First look inside new studio flat teaching people with autism crucial new life skills
- Credit: Archant
A new Independent Living Centre, complete with its own studio flat, is to be unveiled in Colchester to help teach people with learning difficulties the skills they need to live by themselves.
About 125 people a week will receive support from the new centre, where professional trainers from Bright Lives will use the kitchen, lounge and bedroom facilities to teach people with conditions such as autism how to cope with daily tasks when living alone.
Lessons will include cooking, making sure their homes are habitable and personal care.
Also making use of a training room on the site, classes will held be in personal relationships, coping online and handling finances.
Even though similar facilities exist in the United States and Canada, the site in Colchester will be the first of its kind in the UK when launched by the town's MP, Will Quince, on Thursday, February 13.
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It has been brought about thanks to a £15,305 grant from Colchester Catalyst Charity and a £5,500 grant from the Community Foundation.
Michael Jones, chief executive of Bright Lives, said: "We expect this project to definitely change perceptions in society about the capabilities of people with autism and learning disabilities.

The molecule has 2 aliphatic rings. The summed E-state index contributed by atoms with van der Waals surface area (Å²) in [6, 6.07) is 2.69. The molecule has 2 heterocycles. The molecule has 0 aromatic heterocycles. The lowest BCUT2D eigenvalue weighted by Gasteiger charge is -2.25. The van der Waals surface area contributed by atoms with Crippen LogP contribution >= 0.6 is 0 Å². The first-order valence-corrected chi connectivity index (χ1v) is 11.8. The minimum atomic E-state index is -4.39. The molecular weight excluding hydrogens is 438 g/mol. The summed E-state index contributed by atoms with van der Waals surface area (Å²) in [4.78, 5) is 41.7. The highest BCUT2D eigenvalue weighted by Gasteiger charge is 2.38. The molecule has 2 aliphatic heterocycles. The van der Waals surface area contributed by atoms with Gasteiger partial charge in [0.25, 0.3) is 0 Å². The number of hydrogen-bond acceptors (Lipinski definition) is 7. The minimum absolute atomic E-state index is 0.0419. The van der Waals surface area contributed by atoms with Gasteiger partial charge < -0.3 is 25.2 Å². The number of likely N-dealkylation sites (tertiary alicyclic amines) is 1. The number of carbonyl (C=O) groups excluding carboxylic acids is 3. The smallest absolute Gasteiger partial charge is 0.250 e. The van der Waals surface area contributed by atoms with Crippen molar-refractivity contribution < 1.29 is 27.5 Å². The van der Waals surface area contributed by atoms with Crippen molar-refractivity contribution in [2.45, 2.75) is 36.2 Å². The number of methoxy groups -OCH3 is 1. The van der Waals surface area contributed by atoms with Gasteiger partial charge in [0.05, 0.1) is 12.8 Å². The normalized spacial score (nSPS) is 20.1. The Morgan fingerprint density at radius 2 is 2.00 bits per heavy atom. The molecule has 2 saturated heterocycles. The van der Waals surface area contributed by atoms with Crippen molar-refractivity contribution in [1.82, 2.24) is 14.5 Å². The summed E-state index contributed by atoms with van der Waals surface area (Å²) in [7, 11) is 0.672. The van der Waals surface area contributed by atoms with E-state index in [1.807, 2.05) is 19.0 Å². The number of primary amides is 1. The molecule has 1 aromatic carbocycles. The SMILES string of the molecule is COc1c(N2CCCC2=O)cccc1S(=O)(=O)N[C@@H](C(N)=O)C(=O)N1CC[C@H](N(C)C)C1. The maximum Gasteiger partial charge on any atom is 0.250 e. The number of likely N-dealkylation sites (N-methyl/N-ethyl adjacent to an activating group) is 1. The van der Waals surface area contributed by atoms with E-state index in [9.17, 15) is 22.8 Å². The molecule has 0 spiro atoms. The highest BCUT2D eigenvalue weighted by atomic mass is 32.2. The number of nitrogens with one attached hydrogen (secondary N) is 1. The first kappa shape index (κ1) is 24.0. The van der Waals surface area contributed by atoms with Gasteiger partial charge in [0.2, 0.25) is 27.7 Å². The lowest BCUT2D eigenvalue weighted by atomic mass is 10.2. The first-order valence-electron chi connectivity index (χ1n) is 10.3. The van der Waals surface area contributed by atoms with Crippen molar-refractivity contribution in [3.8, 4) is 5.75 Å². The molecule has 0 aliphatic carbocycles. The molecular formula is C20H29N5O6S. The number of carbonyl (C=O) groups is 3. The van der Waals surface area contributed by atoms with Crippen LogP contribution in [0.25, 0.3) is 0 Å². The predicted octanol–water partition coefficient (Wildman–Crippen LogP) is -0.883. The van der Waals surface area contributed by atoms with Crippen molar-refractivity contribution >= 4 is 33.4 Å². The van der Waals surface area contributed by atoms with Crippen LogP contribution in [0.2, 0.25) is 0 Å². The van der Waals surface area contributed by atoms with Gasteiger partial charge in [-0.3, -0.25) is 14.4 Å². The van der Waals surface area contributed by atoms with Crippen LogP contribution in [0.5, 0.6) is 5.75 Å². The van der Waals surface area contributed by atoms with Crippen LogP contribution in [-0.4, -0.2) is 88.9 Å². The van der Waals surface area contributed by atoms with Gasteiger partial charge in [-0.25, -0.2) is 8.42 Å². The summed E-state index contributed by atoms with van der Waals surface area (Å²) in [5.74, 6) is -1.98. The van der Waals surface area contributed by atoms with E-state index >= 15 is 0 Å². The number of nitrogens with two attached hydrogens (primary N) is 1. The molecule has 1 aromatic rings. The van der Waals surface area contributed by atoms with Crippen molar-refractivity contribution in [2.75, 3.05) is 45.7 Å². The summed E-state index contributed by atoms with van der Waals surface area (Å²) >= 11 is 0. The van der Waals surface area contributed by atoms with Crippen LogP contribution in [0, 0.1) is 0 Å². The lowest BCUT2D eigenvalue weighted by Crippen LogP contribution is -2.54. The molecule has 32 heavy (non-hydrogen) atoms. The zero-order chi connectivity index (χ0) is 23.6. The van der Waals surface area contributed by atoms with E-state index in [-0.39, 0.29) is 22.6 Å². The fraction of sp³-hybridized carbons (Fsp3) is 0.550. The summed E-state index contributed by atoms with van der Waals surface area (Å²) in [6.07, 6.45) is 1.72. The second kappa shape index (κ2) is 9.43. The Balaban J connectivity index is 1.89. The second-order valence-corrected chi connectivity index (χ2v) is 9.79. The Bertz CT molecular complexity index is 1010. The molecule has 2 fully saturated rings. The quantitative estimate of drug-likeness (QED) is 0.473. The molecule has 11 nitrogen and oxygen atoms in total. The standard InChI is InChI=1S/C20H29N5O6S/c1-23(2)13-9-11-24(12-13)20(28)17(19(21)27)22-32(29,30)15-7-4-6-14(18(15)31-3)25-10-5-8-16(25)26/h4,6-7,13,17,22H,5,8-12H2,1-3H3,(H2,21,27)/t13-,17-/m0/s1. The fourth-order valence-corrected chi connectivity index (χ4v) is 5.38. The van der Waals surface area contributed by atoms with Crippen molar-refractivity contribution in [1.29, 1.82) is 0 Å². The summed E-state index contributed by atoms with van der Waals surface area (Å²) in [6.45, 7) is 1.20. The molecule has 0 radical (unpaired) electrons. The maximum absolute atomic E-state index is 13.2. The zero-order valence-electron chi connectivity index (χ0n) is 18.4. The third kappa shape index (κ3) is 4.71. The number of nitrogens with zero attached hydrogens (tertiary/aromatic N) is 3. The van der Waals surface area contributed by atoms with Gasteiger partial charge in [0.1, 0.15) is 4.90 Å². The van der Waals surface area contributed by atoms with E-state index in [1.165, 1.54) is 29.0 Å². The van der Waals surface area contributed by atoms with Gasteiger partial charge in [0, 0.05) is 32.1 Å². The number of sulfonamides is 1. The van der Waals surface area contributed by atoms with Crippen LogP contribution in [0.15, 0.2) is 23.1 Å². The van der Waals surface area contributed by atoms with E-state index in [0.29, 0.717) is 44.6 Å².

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"This project will not fully remove the need for support but will allow a better understanding of the type of support required.
"It will also develop the confidence and self-esteem of the individuals to build new life skills for them. This will maximise their potential to better understand how to access the community and make the most of the benefits on offer.
"We have piloted some of these courses over the last few years and have seen some great results.
"For example, we have witnessed these people realise new opportunities for themselves by working with other charities, such as the RNLI in Clacton and Help the Heroes, to raise funds for the organisations.
"These experiences have not only benefited the students but also the charities, by raising £3,000 between them over 18 months."
One of those who will benefit is Tyler St George, who has autism, attention deficit hyperactivity disorder (ADHD), pathological demand avoidance (PDA), borderline personality disorder (BPD) and other medical issues.
He is looking forward to using the new centre to become even more independent.
He says the team at Bright Lives "are like my family" who "saved me from continuing down a path of depression and despair".
Rodney Appleyard, development manager for Colchester Catalyst Charity, added: "We have invested consistently in Bright Lives since it started and we have been impressed with how it has developed to improve the lives of people with learning disabilities and autism.
"We were keen to get behind this new centre because it is the first of its kind in the country and will help so many more people with learning disabilities to take better care of themselves. Hopefully it will change perceptions in society too about what they can achieve in life.
"After learning important life skills from these intensive courses, Bright Lives says that many individuals will feel much more confident about living safely by themselves at home.
"Other people with autism or learning disabilities will still need a certain level of the support from carers, but this will be less than what was necessary before they started the courses.
"We are always keen to support projects that can make big difference's to people's health and well-being and this is definitely one of them."